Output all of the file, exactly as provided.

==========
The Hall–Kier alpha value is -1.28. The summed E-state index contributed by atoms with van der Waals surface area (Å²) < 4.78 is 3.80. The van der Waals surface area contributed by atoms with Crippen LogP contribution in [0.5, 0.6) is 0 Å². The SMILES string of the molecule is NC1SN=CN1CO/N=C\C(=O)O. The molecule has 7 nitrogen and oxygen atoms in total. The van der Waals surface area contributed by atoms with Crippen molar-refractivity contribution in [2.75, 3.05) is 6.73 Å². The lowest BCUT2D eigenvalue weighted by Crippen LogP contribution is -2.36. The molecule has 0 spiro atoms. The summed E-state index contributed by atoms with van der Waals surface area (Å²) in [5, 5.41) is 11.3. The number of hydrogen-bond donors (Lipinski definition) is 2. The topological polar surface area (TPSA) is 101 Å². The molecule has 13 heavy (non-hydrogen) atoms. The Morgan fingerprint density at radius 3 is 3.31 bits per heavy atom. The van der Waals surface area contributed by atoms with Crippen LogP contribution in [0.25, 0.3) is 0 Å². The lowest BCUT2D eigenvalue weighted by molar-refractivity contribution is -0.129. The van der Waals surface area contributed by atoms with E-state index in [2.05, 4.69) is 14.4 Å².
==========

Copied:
The Hall–Kier alpha value is -1.28. The summed E-state index contributed by atoms with van der Waals surface area (Å²) < 4.78 is 3.80. The van der Waals surface area contributed by atoms with Crippen LogP contribution in [0.5, 0.6) is 0 Å². The SMILES string of the molecule is NC1SN=CN1CO/N=C\C(=O)O. The molecule has 7 nitrogen and oxygen atoms in total. The van der Waals surface area contributed by atoms with Crippen molar-refractivity contribution in [2.75, 3.05) is 6.73 Å². The lowest BCUT2D eigenvalue weighted by Crippen LogP contribution is -2.36. The molecule has 0 spiro atoms. The summed E-state index contributed by atoms with van der Waals surface area (Å²) in [5, 5.41) is 11.3. The number of hydrogen-bond donors (Lipinski definition) is 2. The topological polar surface area (TPSA) is 101 Å². The molecule has 13 heavy (non-hydrogen) atoms. The Morgan fingerprint density at radius 3 is 3.31 bits per heavy atom. The van der Waals surface area contributed by atoms with Crippen LogP contribution in [0.25, 0.3) is 0 Å². The lowest BCUT2D eigenvalue weighted by molar-refractivity contribution is -0.129. The van der Waals surface area contributed by atoms with E-state index in [2.05, 4.69) is 14.4 Å².